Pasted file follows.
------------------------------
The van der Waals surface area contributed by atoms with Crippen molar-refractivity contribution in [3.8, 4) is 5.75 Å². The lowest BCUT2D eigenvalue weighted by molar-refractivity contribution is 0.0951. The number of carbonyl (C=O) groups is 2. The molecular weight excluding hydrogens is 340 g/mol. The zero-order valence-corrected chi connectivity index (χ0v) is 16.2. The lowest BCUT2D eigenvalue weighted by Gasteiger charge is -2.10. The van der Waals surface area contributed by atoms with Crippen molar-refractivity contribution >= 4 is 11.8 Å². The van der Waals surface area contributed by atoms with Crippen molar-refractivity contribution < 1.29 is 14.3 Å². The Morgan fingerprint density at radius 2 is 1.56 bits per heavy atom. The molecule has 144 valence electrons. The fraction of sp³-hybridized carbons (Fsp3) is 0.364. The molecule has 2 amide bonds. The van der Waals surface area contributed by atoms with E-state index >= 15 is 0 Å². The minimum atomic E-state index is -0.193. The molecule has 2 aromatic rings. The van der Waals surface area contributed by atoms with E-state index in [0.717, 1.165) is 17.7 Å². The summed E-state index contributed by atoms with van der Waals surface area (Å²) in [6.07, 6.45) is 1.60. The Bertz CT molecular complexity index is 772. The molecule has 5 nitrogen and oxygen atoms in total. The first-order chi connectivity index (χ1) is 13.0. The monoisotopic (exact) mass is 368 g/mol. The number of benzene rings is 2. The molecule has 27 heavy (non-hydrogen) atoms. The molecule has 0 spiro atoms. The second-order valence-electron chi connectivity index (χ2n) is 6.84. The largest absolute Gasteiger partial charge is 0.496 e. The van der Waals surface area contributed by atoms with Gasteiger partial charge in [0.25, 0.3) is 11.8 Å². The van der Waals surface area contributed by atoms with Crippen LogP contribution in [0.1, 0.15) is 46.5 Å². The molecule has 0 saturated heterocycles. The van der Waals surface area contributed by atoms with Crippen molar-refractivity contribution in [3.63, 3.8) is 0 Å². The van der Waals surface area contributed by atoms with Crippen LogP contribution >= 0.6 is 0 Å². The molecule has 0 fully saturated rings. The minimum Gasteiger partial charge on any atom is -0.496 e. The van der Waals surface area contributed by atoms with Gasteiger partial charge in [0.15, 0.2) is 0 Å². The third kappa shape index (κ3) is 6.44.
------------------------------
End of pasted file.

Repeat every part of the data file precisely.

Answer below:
The van der Waals surface area contributed by atoms with Crippen molar-refractivity contribution in [3.8, 4) is 5.75 Å². The lowest BCUT2D eigenvalue weighted by molar-refractivity contribution is 0.0951. The number of carbonyl (C=O) groups is 2. The molecular weight excluding hydrogens is 340 g/mol. The zero-order valence-corrected chi connectivity index (χ0v) is 16.2. The lowest BCUT2D eigenvalue weighted by Gasteiger charge is -2.10. The van der Waals surface area contributed by atoms with Crippen molar-refractivity contribution >= 4 is 11.8 Å². The van der Waals surface area contributed by atoms with Crippen molar-refractivity contribution < 1.29 is 14.3 Å². The Morgan fingerprint density at radius 2 is 1.56 bits per heavy atom. The molecule has 144 valence electrons. The fraction of sp³-hybridized carbons (Fsp3) is 0.364. The molecule has 2 amide bonds. The van der Waals surface area contributed by atoms with E-state index >= 15 is 0 Å². The minimum atomic E-state index is -0.193. The molecule has 2 aromatic rings. The van der Waals surface area contributed by atoms with E-state index in [0.717, 1.165) is 17.7 Å². The summed E-state index contributed by atoms with van der Waals surface area (Å²) in [6.07, 6.45) is 1.60. The Bertz CT molecular complexity index is 772. The molecule has 5 nitrogen and oxygen atoms in total. The first-order chi connectivity index (χ1) is 13.0. The monoisotopic (exact) mass is 368 g/mol. The number of benzene rings is 2. The molecule has 27 heavy (non-hydrogen) atoms. The molecule has 0 spiro atoms. The second-order valence-electron chi connectivity index (χ2n) is 6.84. The largest absolute Gasteiger partial charge is 0.496 e. The van der Waals surface area contributed by atoms with Gasteiger partial charge in [0.25, 0.3) is 11.8 Å². The van der Waals surface area contributed by atoms with Crippen LogP contribution in [0.1, 0.15) is 46.5 Å². The molecule has 0 saturated heterocycles. The van der Waals surface area contributed by atoms with Crippen molar-refractivity contribution in [3.63, 3.8) is 0 Å². The van der Waals surface area contributed by atoms with Crippen LogP contribution >= 0.6 is 0 Å². The molecule has 0 fully saturated rings. The minimum Gasteiger partial charge on any atom is -0.496 e. The van der Waals surface area contributed by atoms with Gasteiger partial charge in [0.15, 0.2) is 0 Å². The third kappa shape index (κ3) is 6.44.